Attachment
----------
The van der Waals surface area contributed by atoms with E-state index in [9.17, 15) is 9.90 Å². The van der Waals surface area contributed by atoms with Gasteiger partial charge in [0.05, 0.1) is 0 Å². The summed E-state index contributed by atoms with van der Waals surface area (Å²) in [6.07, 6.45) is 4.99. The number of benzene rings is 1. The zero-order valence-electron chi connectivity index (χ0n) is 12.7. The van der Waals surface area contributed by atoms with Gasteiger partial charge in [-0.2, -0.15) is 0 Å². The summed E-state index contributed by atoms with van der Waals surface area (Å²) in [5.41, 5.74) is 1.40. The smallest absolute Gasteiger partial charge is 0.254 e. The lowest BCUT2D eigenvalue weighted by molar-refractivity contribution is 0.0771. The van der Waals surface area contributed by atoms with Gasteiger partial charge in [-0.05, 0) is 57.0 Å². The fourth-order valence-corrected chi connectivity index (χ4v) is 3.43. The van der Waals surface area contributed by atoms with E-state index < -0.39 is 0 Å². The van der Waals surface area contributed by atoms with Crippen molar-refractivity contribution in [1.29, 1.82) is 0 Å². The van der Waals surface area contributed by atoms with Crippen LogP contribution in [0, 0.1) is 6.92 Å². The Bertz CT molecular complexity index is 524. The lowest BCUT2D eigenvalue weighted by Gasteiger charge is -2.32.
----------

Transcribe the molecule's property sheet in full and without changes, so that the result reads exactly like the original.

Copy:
The van der Waals surface area contributed by atoms with E-state index in [9.17, 15) is 9.90 Å². The van der Waals surface area contributed by atoms with Gasteiger partial charge in [0.05, 0.1) is 0 Å². The summed E-state index contributed by atoms with van der Waals surface area (Å²) in [6.07, 6.45) is 4.99. The number of benzene rings is 1. The zero-order valence-electron chi connectivity index (χ0n) is 12.7. The van der Waals surface area contributed by atoms with Gasteiger partial charge in [-0.2, -0.15) is 0 Å². The summed E-state index contributed by atoms with van der Waals surface area (Å²) in [5.41, 5.74) is 1.40. The smallest absolute Gasteiger partial charge is 0.254 e. The lowest BCUT2D eigenvalue weighted by molar-refractivity contribution is 0.0771. The van der Waals surface area contributed by atoms with Gasteiger partial charge in [-0.05, 0) is 57.0 Å². The fourth-order valence-corrected chi connectivity index (χ4v) is 3.43. The van der Waals surface area contributed by atoms with E-state index < -0.39 is 0 Å². The van der Waals surface area contributed by atoms with Crippen molar-refractivity contribution in [1.29, 1.82) is 0 Å². The van der Waals surface area contributed by atoms with Crippen LogP contribution in [0, 0.1) is 6.92 Å². The Bertz CT molecular complexity index is 524. The lowest BCUT2D eigenvalue weighted by Gasteiger charge is -2.32.